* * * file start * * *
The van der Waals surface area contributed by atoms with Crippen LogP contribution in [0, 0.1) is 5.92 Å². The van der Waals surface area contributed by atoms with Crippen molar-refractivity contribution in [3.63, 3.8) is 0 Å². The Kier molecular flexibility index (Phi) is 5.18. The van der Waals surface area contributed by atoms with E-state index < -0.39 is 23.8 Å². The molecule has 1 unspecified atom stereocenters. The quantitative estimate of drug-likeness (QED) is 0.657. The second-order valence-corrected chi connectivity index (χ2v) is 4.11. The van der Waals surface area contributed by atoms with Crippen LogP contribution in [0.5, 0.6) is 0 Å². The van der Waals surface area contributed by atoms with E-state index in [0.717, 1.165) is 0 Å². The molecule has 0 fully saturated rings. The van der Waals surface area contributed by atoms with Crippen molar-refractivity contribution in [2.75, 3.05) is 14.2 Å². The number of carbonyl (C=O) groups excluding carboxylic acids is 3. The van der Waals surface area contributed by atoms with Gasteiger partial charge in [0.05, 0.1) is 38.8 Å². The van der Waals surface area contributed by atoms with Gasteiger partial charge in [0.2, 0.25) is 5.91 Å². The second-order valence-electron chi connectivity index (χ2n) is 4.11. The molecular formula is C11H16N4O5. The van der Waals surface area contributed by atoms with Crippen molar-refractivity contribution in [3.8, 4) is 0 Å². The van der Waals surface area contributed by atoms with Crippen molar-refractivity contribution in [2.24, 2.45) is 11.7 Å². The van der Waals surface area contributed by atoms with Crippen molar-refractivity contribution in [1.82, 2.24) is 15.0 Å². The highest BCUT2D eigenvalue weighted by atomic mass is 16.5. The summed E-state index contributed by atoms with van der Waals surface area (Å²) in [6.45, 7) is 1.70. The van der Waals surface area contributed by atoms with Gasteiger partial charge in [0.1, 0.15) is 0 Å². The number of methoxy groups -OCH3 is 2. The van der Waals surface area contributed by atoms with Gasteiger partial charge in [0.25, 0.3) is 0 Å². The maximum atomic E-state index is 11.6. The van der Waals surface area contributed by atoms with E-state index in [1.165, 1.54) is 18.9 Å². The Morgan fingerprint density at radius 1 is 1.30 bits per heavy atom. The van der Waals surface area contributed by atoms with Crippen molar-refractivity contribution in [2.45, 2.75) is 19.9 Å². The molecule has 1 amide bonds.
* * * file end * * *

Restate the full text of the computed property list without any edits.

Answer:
The van der Waals surface area contributed by atoms with Crippen LogP contribution in [0, 0.1) is 5.92 Å². The van der Waals surface area contributed by atoms with Crippen molar-refractivity contribution in [3.63, 3.8) is 0 Å². The Kier molecular flexibility index (Phi) is 5.18. The van der Waals surface area contributed by atoms with E-state index < -0.39 is 23.8 Å². The molecule has 1 unspecified atom stereocenters. The quantitative estimate of drug-likeness (QED) is 0.657. The second-order valence-corrected chi connectivity index (χ2v) is 4.11. The van der Waals surface area contributed by atoms with Crippen LogP contribution in [0.5, 0.6) is 0 Å². The van der Waals surface area contributed by atoms with E-state index in [0.717, 1.165) is 0 Å². The molecule has 0 fully saturated rings. The van der Waals surface area contributed by atoms with Crippen molar-refractivity contribution in [2.75, 3.05) is 14.2 Å². The number of carbonyl (C=O) groups excluding carboxylic acids is 3. The van der Waals surface area contributed by atoms with Gasteiger partial charge in [0.05, 0.1) is 38.8 Å². The van der Waals surface area contributed by atoms with Gasteiger partial charge in [0.2, 0.25) is 5.91 Å². The second-order valence-electron chi connectivity index (χ2n) is 4.11. The molecular formula is C11H16N4O5. The van der Waals surface area contributed by atoms with Crippen molar-refractivity contribution in [3.8, 4) is 0 Å². The van der Waals surface area contributed by atoms with Crippen molar-refractivity contribution in [2.24, 2.45) is 11.7 Å². The van der Waals surface area contributed by atoms with Crippen molar-refractivity contribution in [1.82, 2.24) is 15.0 Å². The highest BCUT2D eigenvalue weighted by atomic mass is 16.5. The summed E-state index contributed by atoms with van der Waals surface area (Å²) in [6.45, 7) is 1.70. The van der Waals surface area contributed by atoms with Gasteiger partial charge in [0.1, 0.15) is 0 Å². The number of methoxy groups -OCH3 is 2. The van der Waals surface area contributed by atoms with Gasteiger partial charge in [0.25, 0.3) is 0 Å². The maximum atomic E-state index is 11.6. The van der Waals surface area contributed by atoms with E-state index in [1.165, 1.54) is 18.9 Å². The Morgan fingerprint density at radius 1 is 1.30 bits per heavy atom. The van der Waals surface area contributed by atoms with Crippen molar-refractivity contribution in [2.45, 2.75) is 19.9 Å². The molecule has 1 amide bonds.